By Wolf Johnson

Tourism, at its core, not only gives us an open and meaningful look at the world, but it inspires us within our day-to-day lives. Our adventures not only enhance our worldview but also inform our communities back home. By seeing the world around us, we can more easily reflect on the places we come from too. 

However, tourism can have some not-so-positive impacts too. Communities especially can be affected when tourists pollute, don’t invest back into the destination, or overcrowd an area. Doing these things not only creates negative experiences for future visitors but can discourage a community from welcoming visitors. Tourism and travel can be powerful tools for enhancing infrastructure, making a positive economic impact, and creating long-lasting good memories for people. These things are possible by educating visitors on how they can show up for your destination long after a trip. 

Encourage Visitors to Spend Locally

Shop door with Open sign
Photo by Mike Petrucci

Firstly, one must remember that the ideal visitor is not just respectful but also contributes financially. As you help travelers plan, think about visitor contribution instead of visitor spending. When someone visits a community, it can be tempting to eat out at chain restaurants and go-to businesses with familiarity. These can have fewer lines, shorter wait times, and more predictable food and service. However, DMOS can remind guests that  patronizing chain restaurants doesn’t give back to the community as much as dining at locally-owned restaurants. The right messaging can gently remind travelers themselves why they chose to visit that place and what they hoped to gain from experiencing a new destination. There’s nothing more immersive than eating, drinking, and enjoying yourself like a local. If your destination has local grocery stores, shops, restaurants, bars, and hotels, promoting these can be beneficial suggestions to tourists. Engaging in local businesses not only will give travelers a better experience, but they’ll also be contributing to the community. This will help your destination grow, create a better overall sentiment and promote more immersive experiences.

Highlight Off-Season Visitor Experiences

deadhorse point state park moab tobey-schmidt
Photo by Tobey Schmidt

Encouraging travel during the off-season can also help travelers to have a more immersive experience at your destination with less impact. When visitors overcrowd your destination it can push community members and other tourists out and even cause physical harm to a location. Encouraging visitation in the off-season can help minimize stress, impact, environmental impact, and give people more space to enjoy their trip. There’s no better time than the off-season to immerse oneself in your destination–it’s just a matter of helping travelers realize that with the right messaging/campaign.

Remind Visitors That Sustainable Is Responsible

Leaving no trace is also an important value to promote to travelers. From a community standpoint, there is a lot of time and energy put into the trail, campsite, and destination upkeep. When visitors go into a community, making sure to properly dispose of trash, being mindful of the physical traces they’re leaving behind, and being responsible with how they use the space is essential. When a community is neglected, it not only ruins the experience for future travelers but it leaves the locals of the area with a polluted community. Educating travelers—gently or even in a fun way—of the leave-no-trace principles is a big part of travel etiquette and crucial to promote when advertising to travelers.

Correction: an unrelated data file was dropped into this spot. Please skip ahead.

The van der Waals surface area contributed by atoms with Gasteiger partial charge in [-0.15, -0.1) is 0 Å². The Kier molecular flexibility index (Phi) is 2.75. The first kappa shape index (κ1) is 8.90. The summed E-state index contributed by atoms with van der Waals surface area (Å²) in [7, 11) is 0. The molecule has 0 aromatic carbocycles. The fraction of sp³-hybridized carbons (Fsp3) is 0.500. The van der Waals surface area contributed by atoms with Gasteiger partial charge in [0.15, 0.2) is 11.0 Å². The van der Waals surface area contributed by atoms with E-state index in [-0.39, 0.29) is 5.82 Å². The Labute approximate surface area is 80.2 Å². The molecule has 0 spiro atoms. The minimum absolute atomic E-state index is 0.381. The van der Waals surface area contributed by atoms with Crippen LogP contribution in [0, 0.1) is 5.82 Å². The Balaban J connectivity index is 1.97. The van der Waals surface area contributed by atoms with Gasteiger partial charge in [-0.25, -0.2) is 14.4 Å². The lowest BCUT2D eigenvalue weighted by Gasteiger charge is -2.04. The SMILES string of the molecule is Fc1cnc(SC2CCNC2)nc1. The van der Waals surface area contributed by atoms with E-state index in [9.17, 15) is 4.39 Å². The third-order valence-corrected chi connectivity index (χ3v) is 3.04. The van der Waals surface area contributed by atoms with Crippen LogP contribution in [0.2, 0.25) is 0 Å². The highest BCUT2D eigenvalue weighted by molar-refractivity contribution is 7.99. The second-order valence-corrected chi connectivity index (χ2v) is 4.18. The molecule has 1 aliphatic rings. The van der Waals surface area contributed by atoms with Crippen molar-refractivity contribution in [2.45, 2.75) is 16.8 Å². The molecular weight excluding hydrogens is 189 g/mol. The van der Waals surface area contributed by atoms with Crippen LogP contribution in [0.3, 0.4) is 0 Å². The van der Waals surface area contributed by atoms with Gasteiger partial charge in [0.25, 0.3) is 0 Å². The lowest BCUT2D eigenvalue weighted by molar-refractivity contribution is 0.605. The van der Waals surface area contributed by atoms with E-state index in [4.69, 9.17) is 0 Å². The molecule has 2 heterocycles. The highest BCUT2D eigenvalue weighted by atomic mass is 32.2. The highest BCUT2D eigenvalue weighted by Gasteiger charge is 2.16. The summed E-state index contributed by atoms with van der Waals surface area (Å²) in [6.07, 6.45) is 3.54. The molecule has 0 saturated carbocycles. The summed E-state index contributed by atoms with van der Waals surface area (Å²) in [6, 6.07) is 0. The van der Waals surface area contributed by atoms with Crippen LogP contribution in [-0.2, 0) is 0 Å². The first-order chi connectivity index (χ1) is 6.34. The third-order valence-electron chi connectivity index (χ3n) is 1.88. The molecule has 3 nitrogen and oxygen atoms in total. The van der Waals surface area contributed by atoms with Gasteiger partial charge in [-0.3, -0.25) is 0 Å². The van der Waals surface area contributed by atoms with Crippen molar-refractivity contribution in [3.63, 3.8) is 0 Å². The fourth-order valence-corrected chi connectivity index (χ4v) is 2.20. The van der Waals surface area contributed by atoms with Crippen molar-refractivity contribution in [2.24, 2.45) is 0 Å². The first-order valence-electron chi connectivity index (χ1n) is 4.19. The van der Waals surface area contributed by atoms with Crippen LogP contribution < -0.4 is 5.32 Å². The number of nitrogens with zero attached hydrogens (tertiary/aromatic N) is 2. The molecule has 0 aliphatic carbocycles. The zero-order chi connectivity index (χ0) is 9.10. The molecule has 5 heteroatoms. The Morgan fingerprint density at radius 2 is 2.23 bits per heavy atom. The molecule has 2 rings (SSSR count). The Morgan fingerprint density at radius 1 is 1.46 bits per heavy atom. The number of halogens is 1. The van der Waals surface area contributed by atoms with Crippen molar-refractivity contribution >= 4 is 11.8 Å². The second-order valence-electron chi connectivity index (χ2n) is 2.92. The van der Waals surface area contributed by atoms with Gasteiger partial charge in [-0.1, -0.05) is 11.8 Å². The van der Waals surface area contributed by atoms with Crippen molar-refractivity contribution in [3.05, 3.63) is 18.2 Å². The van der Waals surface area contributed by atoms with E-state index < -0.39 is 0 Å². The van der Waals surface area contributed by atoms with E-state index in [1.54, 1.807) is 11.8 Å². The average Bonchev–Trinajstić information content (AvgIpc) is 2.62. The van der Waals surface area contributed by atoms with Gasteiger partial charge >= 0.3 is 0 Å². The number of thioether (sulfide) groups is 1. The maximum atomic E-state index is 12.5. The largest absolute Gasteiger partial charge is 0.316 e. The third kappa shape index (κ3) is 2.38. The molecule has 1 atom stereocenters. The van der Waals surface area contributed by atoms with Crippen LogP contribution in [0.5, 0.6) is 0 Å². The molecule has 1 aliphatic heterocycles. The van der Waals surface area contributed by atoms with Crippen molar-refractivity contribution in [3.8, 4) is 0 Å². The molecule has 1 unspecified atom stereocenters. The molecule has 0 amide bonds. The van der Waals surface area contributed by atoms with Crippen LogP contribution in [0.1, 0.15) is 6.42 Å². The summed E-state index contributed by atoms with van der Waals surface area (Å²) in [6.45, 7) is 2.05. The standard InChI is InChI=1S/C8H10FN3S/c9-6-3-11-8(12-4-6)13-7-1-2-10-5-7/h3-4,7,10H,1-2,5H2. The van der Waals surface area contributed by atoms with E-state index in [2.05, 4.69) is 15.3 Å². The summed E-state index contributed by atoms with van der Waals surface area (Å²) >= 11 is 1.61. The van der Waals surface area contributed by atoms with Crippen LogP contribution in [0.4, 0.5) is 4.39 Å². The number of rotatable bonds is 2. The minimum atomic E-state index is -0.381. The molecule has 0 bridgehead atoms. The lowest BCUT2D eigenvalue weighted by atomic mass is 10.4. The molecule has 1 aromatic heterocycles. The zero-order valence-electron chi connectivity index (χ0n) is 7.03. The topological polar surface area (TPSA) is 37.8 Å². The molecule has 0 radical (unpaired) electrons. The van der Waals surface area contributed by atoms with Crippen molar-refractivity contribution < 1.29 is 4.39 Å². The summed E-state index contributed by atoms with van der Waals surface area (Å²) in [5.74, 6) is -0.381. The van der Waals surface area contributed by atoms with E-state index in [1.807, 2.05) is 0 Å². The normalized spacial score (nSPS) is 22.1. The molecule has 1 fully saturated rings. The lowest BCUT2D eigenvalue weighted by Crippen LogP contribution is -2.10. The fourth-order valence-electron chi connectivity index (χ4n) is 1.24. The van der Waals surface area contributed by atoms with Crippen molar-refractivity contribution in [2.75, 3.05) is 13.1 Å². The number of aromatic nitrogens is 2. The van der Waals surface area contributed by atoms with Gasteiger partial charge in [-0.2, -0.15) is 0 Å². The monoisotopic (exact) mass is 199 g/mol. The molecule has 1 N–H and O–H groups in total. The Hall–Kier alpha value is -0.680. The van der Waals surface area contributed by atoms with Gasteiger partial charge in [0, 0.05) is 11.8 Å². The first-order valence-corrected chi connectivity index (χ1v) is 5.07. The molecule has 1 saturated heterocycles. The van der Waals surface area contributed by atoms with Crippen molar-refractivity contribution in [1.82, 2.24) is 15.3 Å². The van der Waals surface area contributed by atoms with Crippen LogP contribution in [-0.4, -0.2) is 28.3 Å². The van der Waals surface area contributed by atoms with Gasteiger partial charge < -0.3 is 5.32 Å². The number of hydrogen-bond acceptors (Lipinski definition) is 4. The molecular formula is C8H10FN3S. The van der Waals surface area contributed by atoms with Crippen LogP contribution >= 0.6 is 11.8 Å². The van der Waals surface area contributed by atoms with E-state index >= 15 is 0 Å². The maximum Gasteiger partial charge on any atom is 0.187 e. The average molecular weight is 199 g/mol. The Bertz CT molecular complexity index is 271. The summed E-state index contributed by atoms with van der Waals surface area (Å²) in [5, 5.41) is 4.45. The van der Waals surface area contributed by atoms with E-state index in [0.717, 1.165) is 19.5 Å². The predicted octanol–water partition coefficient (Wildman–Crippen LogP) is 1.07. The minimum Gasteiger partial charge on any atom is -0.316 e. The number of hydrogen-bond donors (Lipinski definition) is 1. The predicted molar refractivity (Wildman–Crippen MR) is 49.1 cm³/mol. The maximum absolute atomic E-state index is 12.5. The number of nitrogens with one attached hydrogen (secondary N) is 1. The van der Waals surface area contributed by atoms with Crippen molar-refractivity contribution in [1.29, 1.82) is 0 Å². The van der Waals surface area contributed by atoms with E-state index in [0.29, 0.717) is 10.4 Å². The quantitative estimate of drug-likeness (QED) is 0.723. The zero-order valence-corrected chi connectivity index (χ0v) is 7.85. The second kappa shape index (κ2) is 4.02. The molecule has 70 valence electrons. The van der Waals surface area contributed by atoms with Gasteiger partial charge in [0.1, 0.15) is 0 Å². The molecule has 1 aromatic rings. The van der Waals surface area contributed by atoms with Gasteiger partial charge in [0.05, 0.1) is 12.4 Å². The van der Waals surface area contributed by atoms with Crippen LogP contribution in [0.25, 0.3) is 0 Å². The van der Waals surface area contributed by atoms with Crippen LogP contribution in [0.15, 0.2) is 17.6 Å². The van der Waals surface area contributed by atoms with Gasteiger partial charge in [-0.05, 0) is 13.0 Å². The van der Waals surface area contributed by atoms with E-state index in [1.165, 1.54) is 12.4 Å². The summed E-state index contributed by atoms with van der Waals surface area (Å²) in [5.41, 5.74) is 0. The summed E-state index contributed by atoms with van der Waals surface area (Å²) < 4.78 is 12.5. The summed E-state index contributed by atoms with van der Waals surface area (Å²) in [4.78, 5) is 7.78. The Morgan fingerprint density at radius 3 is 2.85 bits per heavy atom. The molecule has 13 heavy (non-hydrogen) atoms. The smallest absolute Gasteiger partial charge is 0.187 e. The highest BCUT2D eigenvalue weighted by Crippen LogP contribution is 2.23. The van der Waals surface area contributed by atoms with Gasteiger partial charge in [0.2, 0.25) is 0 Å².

Monitor Resident Sentiment & Consider Quality of Life

Town hall meeting
Photo by Austin Distel

Resident sentiment is another factor that should be taken into consideration when striving to be a sustainable tourism destination. If residents of your destination are disgruntled because they feel the place they call home is being overrun by tourists, that not only lowers the residents’ quality of life but could also adversely affect a visitor’s experience. Additionally, it may deter people from moving to the area or starting businesses in the area, potentially creating an economy that is too dependent on tourism. 

So, how do you address resident concerns about overtourism? A good place to start is to find out exactly what the challenges and pain points are. Consider doing a community and stakeholder survey to gather feedback. Then, be as involved as possible with local government and other organizations that are having conversations about managing your destination and taking steps toward reducing the negative impacts of tourism in your community.

Emphasize the Benefits of Tourism For the Community

Some residents might be completely against welcoming visitors into your destination and will never be convinced that there’s any value in tourists. However, many may just need a little reassurance. As the DMO, it often pays off to inform locals about your marketing efforts and their results. Make lodging and sales tax reports available. Provide information on community projects and initiatives that have been made possible largely because of revenue generated from visitor spending. And, remind them that destination development benefits both residents and visitors. 

Tourism is a very positive thing. It brings people together, creates memories, and it can build communities. In order to keep your destination at its best for those who live there and for those traveling and exploring the world, we need to help people discover the joy and rewards of traveling responsibly and mindfully. By being aware of visitor contribution, off-season travel, and the leave no trace principles, visitors can not only have a wonderful vacation but pass the experience forward to more tourists and community members in the future.

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